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Vintage Print Tablecloths
Fruit, Flower and Florida Fantasies for Your Table

Popular Vintage Print Tablecloths are both affordable and available 

Art for Your Table

Prized for their vivid colors and graphic appeal, Vintage Print tablecloths from the 1940's are practical and affordable. Twenty dollars can buy a cloth dripping in hand printed daisies or cherries. Because the cloths were mostly manufactured of pure cotton or linen in a durable, heavy-weight fabric, many of these vintage tablcloths have survived in useable condition. Careful laundering can sometimes remove even fifty-year old gravy stains, but many owners feel that the imperfections make them more useable since the presence of existing stains releases one from worrying about spots of more recent vintage.

Textiles for the home were manufactured in the 1940's by Martex, Wilendure, St. Regis, Prints Charming, Bucilla, Startex, Table Tempo, Garden State and California Hand Prints, among others. Typical sizes include 36 x 36, 40 x 40, 48 x 50 and variations on the square or nearly square version for bridge tables and small kitchen tables. Rectangular cloths can be 54 x 60, 58 x 60, 60 x 72, and sometimes larger. The larger sizes are more expensive as they become increasingly harder to find. A typical tablecloth has two hemmed edges and two selvages (literally self-edge, the finished edge that is produced as the cloth is woven).

1940's Graphic Style 

Unlike fabrics before or since that rely on an overall pattern to create interest, 40's textiles frequently made use of negative space as a major design element. Tablecloths and towels often have elaborate borders rendered in the background color (usually white) that mimic the shape or outline of the motif. The result is lively and eye-catching, more effect for the effort, an important aspect of a pattern that was created by a hand screening process. Even the plain geometric borders are frequently scalloped or wavy to create the impression of movement that makes these cloths so visually dynamic.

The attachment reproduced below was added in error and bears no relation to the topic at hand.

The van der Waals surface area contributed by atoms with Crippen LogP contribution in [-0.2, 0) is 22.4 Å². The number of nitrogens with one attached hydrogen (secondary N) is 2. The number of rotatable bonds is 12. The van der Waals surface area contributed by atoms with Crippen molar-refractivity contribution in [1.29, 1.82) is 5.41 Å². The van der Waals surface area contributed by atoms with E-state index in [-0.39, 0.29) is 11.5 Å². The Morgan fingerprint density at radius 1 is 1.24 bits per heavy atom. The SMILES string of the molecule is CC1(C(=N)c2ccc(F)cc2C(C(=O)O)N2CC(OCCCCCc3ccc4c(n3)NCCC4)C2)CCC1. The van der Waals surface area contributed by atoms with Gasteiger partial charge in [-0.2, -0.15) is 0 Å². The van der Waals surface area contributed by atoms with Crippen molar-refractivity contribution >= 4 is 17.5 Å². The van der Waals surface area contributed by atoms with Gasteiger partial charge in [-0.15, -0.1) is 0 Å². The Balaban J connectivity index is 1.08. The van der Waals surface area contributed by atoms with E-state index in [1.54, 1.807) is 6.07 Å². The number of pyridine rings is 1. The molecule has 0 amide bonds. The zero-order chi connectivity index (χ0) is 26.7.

Artwork became even more flamboyant after World War II. Flowers and fruit had always been popular, especially roses, daffodils, iris, pansies, dogwood, daisies and tulips, but one is just as apt to find fanciful blossoms composed of a composite of many blooms rather than any adherence to real botany. As the decade progressed, the forms became more abstract until they evolved into the futuristic shapes of the 50's. Not only were flowers abstract, so were colors, and blue tomatoes or maroon peaches abound. After years of fabric in primarily patriotic colors, the post war years brought with them a new palette of chartreuse, rose and gray and brilliant purples.

Popular Souviner Tablecloths 

Lively prints were often combined with geography to create souvenir tablecloths. These cloths usually depict a central outline of the state with pictures of enticing attractions in their approximate locations. Texas, California and Florida are the most popular states to collect, with Florida and California being the easiest to find. A 48 inch square Florida cloth in a popular colorway like red and blue in excellent condition can bring as much as $75, but the average is between $40-50.

Cheerful Cherries and Dancing Dishes 

Other popular cloths feature south of the boarder, Black memorabilia motifs, and kitchen accessories depicted as dancing spoons and coffee pots. Most sought after are cherries. A cloth in the larger sizes with a scalloped border and the cherries delineated in a cheery red can sell for as much as $60, but only in mint condition. Typically, cherry prints bring between $35-40, more than cloths featuring other fruits or flowers. Behind cherries in popularity are strawberries, and both are hard to find in excellent condition, Murphy's Law of Textiles stating that the most popular forms in the prettiest colors are in the worst shape because their owners loved them and used them. 

Susan Cramer 

Источник публикации: Antiques & Collectibles Jun 23, 2006 

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